Seventh Circuit tosses right of publicity case against Joan Rivers

Bogie v. Rosenberg, — F.3d —, 2013 WL 174113 (7th Cir. 2013)

The Seventh Circuit has held it was not an invasion of privacy, nor a misappropriation of plaintiff’s right of publicity, to include a video clip of a 16-second conversation between plaintiff and comedian Joan Rivers filmed backstage. These claims failed under Wisconsin law.

Someone filmed plaintiff having a conversation with Joan Rivers about the comments a heckler made in the just-concluded show. The producers of a documentary about Rivers included the clip in their work. The clip comprised 0.3 percent of the entire work.

Plaintiff sued, alleging claims under Wisconsin law for invasion of privacy and misappropriation of her right of publicity. The district court dismissed her claims for failure to state a claim. The Seventh Circuit affirmed.

The privacy claim failed because, as the court found, plaintiff enjoyed no reasonable expectation of privacy in the backstage context where the conversation took place. There were several people around, and the “din of chatter” could be heard in the background. The court also found that the inclusion of the video would not be offensive to a reasonable person. The court rejected plaintiff’s argument that her embarrassment over the contents of her communications contributed to a finding of offensiveness — quoting from a popular treatise, the court noted that the law “does not protect one from being associated with highly offensive material, but rather from a highly offensive intrusion on privacy.”

The court held there was no misappropriation of plaintiff’s right to publicity, finding the inclusion of the video subject to the “public interest” exception to the Wisconsin statute. The film’s objectives were broader than just showcasing Rivers — it was to portray generally America’s interest in comedy and show business. The court also found the clip to be subject to the “incidental use” exception — it was but a tiny portion of the overall work.

Video game maker scores First Amendment win in right of publicity case

Hart v. Electronic Arts, Inc. — F.Supp.2d —, 2011 WL 4005350 (D.N.J. September 9, 2011)

Former Rutgers quarterback Ryan Hart sued Electronic Arts (“EA”), the maker of the very popular video game NCAA Football, alleging misappropriation of his right of publicity under New Jersey law.

EA moved to dismiss. Treating the filing as one for summary judgment, the court granted the motion. It held that EA’s right to free expression under the First Amendment outweighed Hart’s right of publicity.

The court recognized the tension between Hart’s right of publicity and EA’s free speech interest in seeking to incorporate Hart’s characteristics and other information about him into the game. The resolution of this tension is an unsettled area of the law — and the court no doubt recognized this. So in what appears to be an effort to reduce the likelihood that the appellate court will reverse, the judge applied two different tests, finding that EA’s First Amendment interests prevailed under both of them.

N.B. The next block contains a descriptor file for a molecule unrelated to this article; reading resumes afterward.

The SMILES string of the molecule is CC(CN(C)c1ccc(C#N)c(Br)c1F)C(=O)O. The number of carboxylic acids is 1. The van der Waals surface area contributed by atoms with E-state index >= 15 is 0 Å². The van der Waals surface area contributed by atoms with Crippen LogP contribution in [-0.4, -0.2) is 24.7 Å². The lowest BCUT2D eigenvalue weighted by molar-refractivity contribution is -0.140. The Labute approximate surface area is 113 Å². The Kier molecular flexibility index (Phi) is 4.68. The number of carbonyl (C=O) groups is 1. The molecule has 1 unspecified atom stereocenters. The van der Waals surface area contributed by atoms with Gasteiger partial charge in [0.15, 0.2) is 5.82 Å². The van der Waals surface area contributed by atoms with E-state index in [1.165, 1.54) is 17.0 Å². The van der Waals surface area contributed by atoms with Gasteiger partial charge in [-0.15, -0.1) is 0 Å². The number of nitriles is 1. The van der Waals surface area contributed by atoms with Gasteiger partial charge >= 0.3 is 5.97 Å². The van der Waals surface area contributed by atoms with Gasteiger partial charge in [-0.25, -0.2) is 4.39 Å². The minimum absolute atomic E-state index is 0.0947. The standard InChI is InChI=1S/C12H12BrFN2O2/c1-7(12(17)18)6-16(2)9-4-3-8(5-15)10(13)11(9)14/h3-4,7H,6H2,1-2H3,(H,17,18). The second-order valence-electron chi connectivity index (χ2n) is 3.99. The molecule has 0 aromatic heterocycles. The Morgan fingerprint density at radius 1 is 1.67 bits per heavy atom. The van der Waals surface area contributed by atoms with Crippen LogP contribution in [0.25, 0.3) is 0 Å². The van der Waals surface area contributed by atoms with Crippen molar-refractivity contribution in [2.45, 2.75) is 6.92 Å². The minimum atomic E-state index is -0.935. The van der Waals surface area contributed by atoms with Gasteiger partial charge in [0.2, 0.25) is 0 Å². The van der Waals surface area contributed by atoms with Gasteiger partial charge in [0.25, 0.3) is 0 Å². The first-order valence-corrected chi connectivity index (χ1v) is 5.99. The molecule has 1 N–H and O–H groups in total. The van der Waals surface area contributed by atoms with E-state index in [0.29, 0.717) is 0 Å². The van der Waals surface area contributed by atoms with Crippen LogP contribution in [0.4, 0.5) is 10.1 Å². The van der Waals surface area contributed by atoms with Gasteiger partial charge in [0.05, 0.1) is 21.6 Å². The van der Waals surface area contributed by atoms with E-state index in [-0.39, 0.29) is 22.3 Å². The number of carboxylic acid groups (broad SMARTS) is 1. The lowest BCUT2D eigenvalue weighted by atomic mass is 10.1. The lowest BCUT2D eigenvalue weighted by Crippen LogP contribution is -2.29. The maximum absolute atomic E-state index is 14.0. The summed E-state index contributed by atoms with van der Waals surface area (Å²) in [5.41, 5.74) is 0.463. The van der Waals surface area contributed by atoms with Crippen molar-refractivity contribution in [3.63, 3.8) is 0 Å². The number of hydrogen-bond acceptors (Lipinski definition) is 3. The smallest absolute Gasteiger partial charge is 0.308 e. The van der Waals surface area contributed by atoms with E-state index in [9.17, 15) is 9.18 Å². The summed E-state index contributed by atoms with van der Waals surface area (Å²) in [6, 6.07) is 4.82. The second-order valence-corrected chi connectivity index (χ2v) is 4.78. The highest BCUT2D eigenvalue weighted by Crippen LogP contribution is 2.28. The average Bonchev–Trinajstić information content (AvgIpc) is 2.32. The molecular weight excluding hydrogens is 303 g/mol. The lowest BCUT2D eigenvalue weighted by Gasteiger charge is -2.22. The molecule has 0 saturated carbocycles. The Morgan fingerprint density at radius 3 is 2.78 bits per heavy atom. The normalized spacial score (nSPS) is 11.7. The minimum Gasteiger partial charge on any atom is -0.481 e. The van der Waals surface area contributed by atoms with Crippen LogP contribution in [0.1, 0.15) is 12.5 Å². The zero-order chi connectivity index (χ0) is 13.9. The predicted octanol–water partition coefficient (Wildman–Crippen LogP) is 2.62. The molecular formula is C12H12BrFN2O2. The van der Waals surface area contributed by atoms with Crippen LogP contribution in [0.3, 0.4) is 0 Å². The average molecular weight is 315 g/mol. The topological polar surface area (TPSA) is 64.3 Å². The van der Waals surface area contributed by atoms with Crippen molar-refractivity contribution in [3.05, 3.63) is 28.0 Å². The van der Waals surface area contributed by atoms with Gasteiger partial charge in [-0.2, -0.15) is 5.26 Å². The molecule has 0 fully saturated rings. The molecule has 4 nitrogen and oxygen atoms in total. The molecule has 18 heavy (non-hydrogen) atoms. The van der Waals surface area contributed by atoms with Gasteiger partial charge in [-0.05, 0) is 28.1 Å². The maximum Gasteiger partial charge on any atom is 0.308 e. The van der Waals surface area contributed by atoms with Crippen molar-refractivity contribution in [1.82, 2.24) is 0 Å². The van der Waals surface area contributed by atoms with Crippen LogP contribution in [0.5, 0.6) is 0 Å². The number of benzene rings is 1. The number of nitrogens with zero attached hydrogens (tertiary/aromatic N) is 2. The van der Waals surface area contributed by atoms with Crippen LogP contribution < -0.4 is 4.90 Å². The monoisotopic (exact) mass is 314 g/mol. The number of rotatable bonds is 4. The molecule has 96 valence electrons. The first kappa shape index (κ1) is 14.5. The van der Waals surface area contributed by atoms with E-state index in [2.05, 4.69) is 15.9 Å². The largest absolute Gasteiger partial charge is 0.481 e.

Hart’s claims

Hart claimed that the game misappropriated his right of publicity by, among other things, giving a virtual player of the game Hart’s physical attributes (including appearance, height and weight), the same jersey number, the same home state, and with wearing a helmet visor and left wrist band. Hart claimed the virtual player shared other features with him as well, such as speed and agility rating, and passing accuracy and arm strength.

Transformative test

The court first applied the “transformative test” to balance the right of publicity and First Amendment interests. This test borrows heavily from copyright law’s fair use analysis, and looks to the extra elements in the subsequent work. A court will look at:

whether the celebrity likeness is one of the “raw materials” from which an original work is synthesized, or whether the depiction or imitation of the celebrity is the very sum and substance of the work in question

In this case, the game included numerous creative elements apart from Hart’s image, such as virtual stadiums, athletes, coaches, fans, sound effects, music and commentary. Moreover, and perhaps more importantly, the court emphasized that EA created a mechanism in the game “by which the virual player may be altered, as well as the multiple permutations available for each virtual player image.”

The Rogers test

The Rogers test borrows from the trademark context to aid a court in determining whether First Amendment interests will trump a right of publicity claim. In applying this test, a court will make two queries: (a) whether the challenged work is wholly unrelated to the underlying work (or person asserting the claim), and (b) whether the use of the plaintiff’s name is a disguised commercial advertisement. In this case, the court found that one could not reasonably argue that Hart’s image was wholly unrelated to the game (it was college football, after all). But the use of Hart’s image was not a “disguised commercial advertisement.” Instead, the use of his image was part of an expressive act by EA that might draw upon public familiarity with Hart’s college football career but did not explicitly state that he endorsed or contributed to the creation of the game.